A tax break for rum produced in Puerto Rico and the U.S. Virgin Islands may trigger a hangover for proponents of Congress' huge bailout bill after the U.S. Senate tacked on tax reductions for the islands' liquor.

A group of House Republicans in Washington who have opposed the $700 billion bailout indicated Thursday they would support the bill if it is slashed to $250 billion and if several tax breaks added by the Senate — including the one for rum — are removed.

But authorities in Puerto Rico and the U.S. Virgin Islands pointed out Thursday that the bill to cover federal taxes on rum from the tropical territories dates back to a 1917 act and is typically renewed with little fanfare.

"People who didn't notice it previous years, well, they definitely noticed it now due to the financial mess," said Jaime Gonzalez, senior policy adviser for Puerto Rico's nonvoting representative in Congress.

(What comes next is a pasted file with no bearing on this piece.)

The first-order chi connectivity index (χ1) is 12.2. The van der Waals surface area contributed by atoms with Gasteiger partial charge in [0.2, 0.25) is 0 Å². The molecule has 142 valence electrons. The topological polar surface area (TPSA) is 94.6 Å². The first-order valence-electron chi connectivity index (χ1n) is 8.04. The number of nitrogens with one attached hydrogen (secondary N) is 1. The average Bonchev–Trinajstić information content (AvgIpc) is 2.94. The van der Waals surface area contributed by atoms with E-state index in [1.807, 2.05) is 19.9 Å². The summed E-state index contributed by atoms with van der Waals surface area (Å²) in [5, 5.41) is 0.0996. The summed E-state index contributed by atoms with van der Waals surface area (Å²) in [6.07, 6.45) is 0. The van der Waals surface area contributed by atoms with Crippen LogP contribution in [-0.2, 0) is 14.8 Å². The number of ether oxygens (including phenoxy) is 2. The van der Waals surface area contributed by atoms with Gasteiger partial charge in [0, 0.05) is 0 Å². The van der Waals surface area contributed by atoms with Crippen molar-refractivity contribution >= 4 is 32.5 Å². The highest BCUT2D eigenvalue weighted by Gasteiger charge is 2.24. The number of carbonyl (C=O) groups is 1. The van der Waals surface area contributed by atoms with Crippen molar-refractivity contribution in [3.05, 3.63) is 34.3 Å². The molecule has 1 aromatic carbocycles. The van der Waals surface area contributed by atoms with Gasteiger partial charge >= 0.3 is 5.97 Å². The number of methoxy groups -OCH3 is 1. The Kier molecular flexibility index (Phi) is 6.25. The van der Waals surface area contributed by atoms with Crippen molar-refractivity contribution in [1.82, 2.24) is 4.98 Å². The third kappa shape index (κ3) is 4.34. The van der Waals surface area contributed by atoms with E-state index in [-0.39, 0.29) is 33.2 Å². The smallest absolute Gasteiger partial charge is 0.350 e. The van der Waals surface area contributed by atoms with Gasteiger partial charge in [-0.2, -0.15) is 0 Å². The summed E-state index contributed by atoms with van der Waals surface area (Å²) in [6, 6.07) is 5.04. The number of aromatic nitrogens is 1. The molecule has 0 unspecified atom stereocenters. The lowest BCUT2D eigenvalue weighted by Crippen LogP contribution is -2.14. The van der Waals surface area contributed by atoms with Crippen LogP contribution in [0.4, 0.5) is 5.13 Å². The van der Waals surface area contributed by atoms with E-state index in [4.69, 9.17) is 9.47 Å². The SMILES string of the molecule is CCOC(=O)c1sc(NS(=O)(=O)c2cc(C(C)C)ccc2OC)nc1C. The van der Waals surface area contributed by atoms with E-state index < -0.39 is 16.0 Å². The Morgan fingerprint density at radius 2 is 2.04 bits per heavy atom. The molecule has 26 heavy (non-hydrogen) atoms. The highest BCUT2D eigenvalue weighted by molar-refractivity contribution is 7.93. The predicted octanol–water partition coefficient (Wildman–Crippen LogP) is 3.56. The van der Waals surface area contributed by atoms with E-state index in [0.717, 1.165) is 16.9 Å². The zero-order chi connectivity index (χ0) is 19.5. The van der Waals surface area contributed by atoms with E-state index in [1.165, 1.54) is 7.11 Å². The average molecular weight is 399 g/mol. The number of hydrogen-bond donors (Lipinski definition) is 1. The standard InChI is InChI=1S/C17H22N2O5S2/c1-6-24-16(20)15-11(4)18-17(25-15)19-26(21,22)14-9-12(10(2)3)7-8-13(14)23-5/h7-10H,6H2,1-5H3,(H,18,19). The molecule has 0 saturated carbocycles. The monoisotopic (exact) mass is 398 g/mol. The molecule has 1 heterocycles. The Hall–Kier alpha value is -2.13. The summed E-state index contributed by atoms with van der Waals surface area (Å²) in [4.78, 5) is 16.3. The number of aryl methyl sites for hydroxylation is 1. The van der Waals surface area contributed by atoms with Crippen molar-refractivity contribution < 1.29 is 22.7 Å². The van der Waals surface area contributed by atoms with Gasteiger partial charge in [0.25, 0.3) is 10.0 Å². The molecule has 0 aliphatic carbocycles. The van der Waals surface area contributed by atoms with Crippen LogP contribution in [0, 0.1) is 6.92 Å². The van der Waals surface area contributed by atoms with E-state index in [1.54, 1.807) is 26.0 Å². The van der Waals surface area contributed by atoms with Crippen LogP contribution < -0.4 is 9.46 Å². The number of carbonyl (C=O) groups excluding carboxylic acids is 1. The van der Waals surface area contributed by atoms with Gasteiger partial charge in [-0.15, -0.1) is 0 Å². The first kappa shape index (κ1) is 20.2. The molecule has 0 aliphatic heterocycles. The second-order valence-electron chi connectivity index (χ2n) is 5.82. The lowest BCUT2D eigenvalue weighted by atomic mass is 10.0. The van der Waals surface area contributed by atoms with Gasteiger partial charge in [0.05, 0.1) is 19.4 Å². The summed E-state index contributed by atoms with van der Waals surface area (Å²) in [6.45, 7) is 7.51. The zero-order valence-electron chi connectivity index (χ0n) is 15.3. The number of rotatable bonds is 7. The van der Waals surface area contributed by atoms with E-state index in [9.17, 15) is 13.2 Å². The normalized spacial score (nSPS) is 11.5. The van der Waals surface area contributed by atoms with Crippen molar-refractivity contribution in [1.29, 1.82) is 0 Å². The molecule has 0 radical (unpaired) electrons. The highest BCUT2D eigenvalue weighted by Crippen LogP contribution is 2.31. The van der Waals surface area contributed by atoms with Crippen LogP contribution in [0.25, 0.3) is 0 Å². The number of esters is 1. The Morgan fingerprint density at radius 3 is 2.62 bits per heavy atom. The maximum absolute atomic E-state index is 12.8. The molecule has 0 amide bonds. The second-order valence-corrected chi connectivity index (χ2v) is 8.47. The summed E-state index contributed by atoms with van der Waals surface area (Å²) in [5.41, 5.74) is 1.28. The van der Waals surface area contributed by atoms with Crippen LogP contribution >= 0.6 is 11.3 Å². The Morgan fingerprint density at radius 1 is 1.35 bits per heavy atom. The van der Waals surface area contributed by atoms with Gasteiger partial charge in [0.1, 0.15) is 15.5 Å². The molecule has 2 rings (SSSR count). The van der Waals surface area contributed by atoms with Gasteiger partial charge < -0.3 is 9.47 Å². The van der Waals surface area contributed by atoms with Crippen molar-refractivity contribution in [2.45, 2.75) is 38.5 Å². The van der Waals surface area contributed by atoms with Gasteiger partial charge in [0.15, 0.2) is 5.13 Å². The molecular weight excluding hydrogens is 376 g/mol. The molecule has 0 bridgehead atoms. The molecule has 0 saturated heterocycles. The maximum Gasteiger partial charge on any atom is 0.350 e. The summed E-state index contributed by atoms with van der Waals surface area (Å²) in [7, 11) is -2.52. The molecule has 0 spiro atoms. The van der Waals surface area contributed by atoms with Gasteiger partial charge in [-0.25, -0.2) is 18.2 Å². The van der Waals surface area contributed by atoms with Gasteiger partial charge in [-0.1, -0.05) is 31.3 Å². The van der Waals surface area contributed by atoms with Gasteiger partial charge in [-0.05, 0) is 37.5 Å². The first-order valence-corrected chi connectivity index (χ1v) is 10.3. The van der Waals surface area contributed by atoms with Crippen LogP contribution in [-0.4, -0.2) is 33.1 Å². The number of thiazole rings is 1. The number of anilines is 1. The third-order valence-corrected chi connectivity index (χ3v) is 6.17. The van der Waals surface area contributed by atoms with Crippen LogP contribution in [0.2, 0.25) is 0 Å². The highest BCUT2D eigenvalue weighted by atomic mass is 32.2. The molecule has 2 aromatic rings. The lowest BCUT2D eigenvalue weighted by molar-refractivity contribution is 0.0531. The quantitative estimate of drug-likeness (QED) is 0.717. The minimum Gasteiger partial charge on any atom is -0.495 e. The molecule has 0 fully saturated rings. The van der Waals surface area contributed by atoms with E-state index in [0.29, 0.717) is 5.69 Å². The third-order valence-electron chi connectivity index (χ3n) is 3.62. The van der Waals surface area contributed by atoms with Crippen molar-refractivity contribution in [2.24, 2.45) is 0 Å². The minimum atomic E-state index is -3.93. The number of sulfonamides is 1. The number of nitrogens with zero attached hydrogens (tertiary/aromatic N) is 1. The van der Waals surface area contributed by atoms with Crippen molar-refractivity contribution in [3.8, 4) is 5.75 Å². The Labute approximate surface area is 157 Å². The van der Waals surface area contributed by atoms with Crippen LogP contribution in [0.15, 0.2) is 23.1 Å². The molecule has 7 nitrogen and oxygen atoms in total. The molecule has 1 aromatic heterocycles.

Territory officials say the measure is not a payout to rum producers, and the proceeds help finance infrastructure and public services.

Ryan Alexander, the president of Taxpayers for Common Sense, a Washington-based watchdog group, said including tangential items such as the rum provision in the midst of a high-stakes debate over a historic bailout package was "pulled out of an old bag of tricks."

"Many of these tax extenders have been waiting in the wings for months, hoping for a legislative train to leave the station," Alexander said in Washington. "In these times of historic economic turmoil, it is hard to believe that these narrow tax benefits are in the best interests of the country."

Donna Christensen, the nonvoting congressional delegate from the U.S. Virgin Islands, denied the rum measure is "pork barrel" spending. She described it as part of Washington's traditional benefits to the governments of the U.S. islands, where rum is a key industry. The tax break expired on Dec. 31, 2007, and the bill would extend it.

In Washington, a group of 23 House Republicans — 20 of whom voted "no" on Monday to the bailout — held a news conference Thursday to call for the amount of bailout to be lowered and for the removal of the four tax breaks. Republican Rep. David Hobson of Ohio called the add-ons "outrageous."

In its current form, the estimated cost of the U.S. Caribbean rum tax proposal, which provides payment to Puerto Rico and the U.S. Virgin Islands for rum imported into the mainland, is $192 million over 10 years.